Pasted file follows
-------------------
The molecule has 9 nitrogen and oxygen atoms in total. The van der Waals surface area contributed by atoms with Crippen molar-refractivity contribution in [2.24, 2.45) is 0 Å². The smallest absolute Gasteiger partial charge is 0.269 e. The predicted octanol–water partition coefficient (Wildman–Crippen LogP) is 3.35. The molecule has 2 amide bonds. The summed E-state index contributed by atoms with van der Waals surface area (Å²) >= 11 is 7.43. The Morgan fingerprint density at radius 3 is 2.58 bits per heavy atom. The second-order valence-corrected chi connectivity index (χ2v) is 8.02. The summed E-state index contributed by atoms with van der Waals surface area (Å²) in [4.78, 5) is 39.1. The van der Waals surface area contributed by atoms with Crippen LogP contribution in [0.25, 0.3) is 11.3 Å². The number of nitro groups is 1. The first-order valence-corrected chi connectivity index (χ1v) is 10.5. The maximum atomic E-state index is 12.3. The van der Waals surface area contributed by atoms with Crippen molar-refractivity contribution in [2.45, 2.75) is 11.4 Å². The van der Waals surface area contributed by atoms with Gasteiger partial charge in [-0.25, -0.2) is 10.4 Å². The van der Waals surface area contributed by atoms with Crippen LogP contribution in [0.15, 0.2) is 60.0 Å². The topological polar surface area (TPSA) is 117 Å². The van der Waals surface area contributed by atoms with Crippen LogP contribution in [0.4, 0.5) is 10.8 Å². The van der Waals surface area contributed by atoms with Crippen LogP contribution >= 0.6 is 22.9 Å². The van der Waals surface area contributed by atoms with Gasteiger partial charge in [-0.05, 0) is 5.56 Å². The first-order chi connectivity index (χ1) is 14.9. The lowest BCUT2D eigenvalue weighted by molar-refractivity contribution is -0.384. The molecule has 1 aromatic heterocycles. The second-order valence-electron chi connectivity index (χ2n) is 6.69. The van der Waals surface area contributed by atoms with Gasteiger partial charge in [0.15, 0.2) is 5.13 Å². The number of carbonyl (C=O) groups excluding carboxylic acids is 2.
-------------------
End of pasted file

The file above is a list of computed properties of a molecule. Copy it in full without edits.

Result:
The molecule has 9 nitrogen and oxygen atoms in total. The van der Waals surface area contributed by atoms with Crippen molar-refractivity contribution in [2.24, 2.45) is 0 Å². The smallest absolute Gasteiger partial charge is 0.269 e. The predicted octanol–water partition coefficient (Wildman–Crippen LogP) is 3.35. The molecule has 2 amide bonds. The summed E-state index contributed by atoms with van der Waals surface area (Å²) >= 11 is 7.43. The Morgan fingerprint density at radius 3 is 2.58 bits per heavy atom. The second-order valence-corrected chi connectivity index (χ2v) is 8.02. The summed E-state index contributed by atoms with van der Waals surface area (Å²) in [4.78, 5) is 39.1. The van der Waals surface area contributed by atoms with Crippen LogP contribution in [0.25, 0.3) is 11.3 Å². The number of nitro groups is 1. The first-order valence-corrected chi connectivity index (χ1v) is 10.5. The maximum atomic E-state index is 12.3. The van der Waals surface area contributed by atoms with Crippen molar-refractivity contribution in [2.45, 2.75) is 11.4 Å². The van der Waals surface area contributed by atoms with Gasteiger partial charge in [-0.25, -0.2) is 10.4 Å². The van der Waals surface area contributed by atoms with Crippen LogP contribution in [0.15, 0.2) is 60.0 Å². The topological polar surface area (TPSA) is 117 Å². The van der Waals surface area contributed by atoms with Crippen LogP contribution in [0.4, 0.5) is 10.8 Å². The van der Waals surface area contributed by atoms with Crippen LogP contribution >= 0.6 is 22.9 Å². The van der Waals surface area contributed by atoms with Gasteiger partial charge in [-0.05, 0) is 5.56 Å². The first-order chi connectivity index (χ1) is 14.9. The lowest BCUT2D eigenvalue weighted by molar-refractivity contribution is -0.384. The molecule has 1 aromatic heterocycles. The second-order valence-electron chi connectivity index (χ2n) is 6.69. The van der Waals surface area contributed by atoms with Gasteiger partial charge in [0.15, 0.2) is 5.13 Å². The number of carbonyl (C=O) groups excluding carboxylic acids is 2.